Seattle Underground Market: Let’s Keep Trying Edition

Saturday night was the fifth and I’m not ready to say last Seattle Underground Market. I volunteered as usual, bringing my friend Anna with me. The market was a smaller one, with only 14 food stations and about 400 guests, and the small size complemented itself. People generally waited in line for five minutes before getting their food, making it seem like a busy and exciting, but not frustrating, experience. Anna and I can attest that there was definitely too much food to try everything we wanted to. All the food sellers made a profit and many sold out of their food. Happy cooks, happy eaters.

The reason why the underground market may not continue is because Michaela, the organizer, cannot find enough interested vendors.** It is currently not sustainable for her to continue going the way she is. However, I am committed to keeping the market going and have volunteered to help with outreach, communication and research. I know people in Seattle love going to the underground market, and I know there are chefs out there who would love to be a part of it. We just need to keep trying.

Anyway, let’s move on to the most important thing about the Seattle Underground Market: THE FOOD!!! Saturday night was as delicious as ever, and I’m going to begin by describing my favorite, a bite of something that wasn’t even mine! That’s right, I just tried one bite of Anna’s bbq pork slides from Za’Atar and declared them the winner.

Za'Atar

The pulled pork was perfectly tender and flavorful. It had a satisfying texture–neither too chewy nor too soft. I loved the flavor of the barbeque. Everything was honestly delicious.

Preparing Cubanos

Preparing Moroccan Cubanos

But really, everything was delicious Saturday night. I loved Aaris’ Moroccan Cubanos–no gumbo this month! My Cubano was not spicy enough to merit sour cream, but the pork was tender and flavorful and I loved the pickled carrots, onion, and jalepeño.

Moroccan Cubano

I really liked the Thai carnitas–slow roasted pork with pickled cabbage, cilantro, peanut, lime, but it was sadly placed on a cold, hard, and store-bought corn tortilla.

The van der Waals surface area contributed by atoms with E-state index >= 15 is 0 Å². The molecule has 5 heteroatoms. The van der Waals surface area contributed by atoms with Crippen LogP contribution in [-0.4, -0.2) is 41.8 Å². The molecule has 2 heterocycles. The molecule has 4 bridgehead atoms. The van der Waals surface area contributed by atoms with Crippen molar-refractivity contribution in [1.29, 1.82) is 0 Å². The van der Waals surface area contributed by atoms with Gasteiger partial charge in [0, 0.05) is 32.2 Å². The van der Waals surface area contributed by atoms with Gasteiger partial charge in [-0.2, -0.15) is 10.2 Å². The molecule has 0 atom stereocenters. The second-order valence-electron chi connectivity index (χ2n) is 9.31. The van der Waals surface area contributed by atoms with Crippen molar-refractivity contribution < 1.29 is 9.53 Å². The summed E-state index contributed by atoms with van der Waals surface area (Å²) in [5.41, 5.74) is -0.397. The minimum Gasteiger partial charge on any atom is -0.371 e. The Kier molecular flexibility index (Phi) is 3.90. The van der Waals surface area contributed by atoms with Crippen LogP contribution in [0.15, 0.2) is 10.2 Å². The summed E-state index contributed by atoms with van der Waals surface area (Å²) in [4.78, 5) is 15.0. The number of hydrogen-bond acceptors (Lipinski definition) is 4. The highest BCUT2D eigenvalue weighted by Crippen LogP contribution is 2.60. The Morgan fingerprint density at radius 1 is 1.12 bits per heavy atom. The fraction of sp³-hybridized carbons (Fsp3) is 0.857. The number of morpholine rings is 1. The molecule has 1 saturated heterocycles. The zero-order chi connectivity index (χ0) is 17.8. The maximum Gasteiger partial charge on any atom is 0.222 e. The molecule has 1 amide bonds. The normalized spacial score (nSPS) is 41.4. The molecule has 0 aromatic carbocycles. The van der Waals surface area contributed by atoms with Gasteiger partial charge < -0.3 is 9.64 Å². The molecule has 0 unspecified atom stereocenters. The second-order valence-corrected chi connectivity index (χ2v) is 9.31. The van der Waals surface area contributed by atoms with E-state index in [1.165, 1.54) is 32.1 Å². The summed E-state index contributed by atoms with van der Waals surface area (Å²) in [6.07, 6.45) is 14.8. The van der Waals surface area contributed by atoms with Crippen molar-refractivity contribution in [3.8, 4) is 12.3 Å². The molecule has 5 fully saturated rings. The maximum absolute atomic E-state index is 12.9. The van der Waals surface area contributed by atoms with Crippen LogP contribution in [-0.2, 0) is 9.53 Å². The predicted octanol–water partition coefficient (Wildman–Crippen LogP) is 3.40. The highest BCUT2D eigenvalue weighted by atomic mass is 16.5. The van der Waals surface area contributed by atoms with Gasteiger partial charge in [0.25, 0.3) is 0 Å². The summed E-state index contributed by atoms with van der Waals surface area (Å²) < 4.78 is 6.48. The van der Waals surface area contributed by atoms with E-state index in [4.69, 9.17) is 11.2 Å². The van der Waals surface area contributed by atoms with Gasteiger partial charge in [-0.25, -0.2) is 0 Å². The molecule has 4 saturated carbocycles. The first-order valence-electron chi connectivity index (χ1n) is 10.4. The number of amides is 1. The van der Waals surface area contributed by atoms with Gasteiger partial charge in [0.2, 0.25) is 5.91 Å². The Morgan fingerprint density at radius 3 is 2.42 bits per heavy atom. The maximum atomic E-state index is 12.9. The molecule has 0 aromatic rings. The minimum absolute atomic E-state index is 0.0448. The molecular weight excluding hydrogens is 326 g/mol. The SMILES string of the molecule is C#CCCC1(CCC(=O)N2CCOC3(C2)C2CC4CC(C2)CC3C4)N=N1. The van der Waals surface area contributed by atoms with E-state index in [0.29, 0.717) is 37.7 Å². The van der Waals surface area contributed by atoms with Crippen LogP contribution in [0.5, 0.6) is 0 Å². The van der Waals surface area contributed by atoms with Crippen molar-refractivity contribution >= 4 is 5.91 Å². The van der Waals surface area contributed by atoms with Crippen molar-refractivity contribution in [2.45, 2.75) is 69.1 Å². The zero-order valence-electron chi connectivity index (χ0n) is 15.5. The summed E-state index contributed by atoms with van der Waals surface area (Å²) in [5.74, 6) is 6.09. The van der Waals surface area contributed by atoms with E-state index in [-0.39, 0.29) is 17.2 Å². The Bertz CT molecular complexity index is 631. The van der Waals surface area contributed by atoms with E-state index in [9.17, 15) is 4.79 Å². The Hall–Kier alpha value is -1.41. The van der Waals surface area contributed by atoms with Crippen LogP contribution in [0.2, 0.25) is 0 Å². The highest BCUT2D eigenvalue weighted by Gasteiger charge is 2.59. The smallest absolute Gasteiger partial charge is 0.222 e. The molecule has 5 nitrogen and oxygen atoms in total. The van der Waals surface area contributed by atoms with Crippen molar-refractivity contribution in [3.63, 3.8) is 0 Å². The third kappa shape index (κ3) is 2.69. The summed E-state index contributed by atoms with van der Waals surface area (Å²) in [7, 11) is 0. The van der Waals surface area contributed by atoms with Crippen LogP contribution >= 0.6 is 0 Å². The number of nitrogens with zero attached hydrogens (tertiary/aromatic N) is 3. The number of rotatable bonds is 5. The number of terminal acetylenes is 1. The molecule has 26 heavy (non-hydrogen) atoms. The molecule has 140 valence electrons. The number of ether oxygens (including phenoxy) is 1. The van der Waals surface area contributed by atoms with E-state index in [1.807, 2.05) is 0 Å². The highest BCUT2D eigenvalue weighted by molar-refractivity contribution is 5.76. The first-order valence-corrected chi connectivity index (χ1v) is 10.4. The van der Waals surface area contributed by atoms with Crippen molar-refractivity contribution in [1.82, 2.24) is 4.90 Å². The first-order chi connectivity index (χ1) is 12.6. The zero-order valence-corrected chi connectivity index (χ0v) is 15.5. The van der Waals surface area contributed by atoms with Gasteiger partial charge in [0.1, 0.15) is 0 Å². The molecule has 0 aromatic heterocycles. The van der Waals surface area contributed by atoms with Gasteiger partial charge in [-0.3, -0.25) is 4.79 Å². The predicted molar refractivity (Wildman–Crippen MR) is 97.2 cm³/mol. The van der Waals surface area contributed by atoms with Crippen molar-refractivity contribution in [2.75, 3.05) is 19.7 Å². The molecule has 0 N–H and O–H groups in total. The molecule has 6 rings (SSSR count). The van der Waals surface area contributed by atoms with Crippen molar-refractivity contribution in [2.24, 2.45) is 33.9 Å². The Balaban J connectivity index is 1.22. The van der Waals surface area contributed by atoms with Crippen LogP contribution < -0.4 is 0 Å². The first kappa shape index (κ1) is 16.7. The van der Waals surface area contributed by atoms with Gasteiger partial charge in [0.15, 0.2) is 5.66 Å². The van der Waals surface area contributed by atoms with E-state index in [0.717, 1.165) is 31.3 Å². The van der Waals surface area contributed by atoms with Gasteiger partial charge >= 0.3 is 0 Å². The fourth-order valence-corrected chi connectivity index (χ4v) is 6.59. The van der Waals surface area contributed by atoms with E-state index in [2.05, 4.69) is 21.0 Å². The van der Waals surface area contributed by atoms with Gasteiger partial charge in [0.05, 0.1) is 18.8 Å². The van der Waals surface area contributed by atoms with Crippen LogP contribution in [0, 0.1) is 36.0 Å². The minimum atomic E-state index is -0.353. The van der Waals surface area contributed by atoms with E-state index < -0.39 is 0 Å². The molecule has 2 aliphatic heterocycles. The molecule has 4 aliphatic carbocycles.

I was afraid to try but actually enjoyed the blood sausage tamale from Feral. The girl coaxed me into it, saying the name scared everyone off. I didn’t even know how to eat a tamale and tried to eat the husk at first, but it was too tough. The sausage was like sausage without the casing. It was light and flaky.

blood sausage tamale

I refreshed myself with a sweet elderflower soda from Soda Jerk and chowed into black eyed pea fritters with a shrimp and okra sauce that was so hot, dense, and filling I could only eat half. The fritters were piping hot and stick-to-your-ribs satisfying. The sauce was so chunky it could have stood up as a stew in its own right. Shrimp and okra and gravy oh my. That brown girl sure can cook.

Soda Jerk

black eyed pea fritters with a shrimp and okra sauce

I only had room for one tiny dessert, so I tried a lemon lavender cupcake from Jessie’s Haute Cakes. I wish the lavender really pushed through the sweetness in the buttercream, but the lemon cake was punchy and delicious. I loved the flaky, almost powdery, texture. A light sweet end to a very filling meal.

lemon lavender cupcakes

Do you believe, like I do, that the Seattle Underground Market needs to continue? Do you want to try some of the yummy foods I just described? If so, get involved. Come to the market. Tell your foodie friends. Inspire the chefs in your life to give it a shot. The market is a great way to bring people together to try new food. We just need to keep trying, trying, trying.

**Post edited to reflect Michaela’s difficulty finding interested vendors. I originally wrote that she was stopping the market for financial reasons.

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About Emily Suggests

Pineapple rock, lemon platt, butter scotch. A sugarsticky girl shovelling scoopfuls of creams for a christian brother.

2 responses to “Seattle Underground Market: Let’s Keep Trying Edition”

  1. Michaela Graham says :

    Emily, I want to clarify something – the market is closing because I can’t get enough vendors together. Because of that I made the conscious decision to drop the entrance price on this one, so that I wouldn’t get more complaints from attendees. Thus I lost money – but that is only the symptom – not the cause. In order to make it work I consistently need around 30 vendors and enough attendees to sustain those 30 vendors. That’s not happening at this time.

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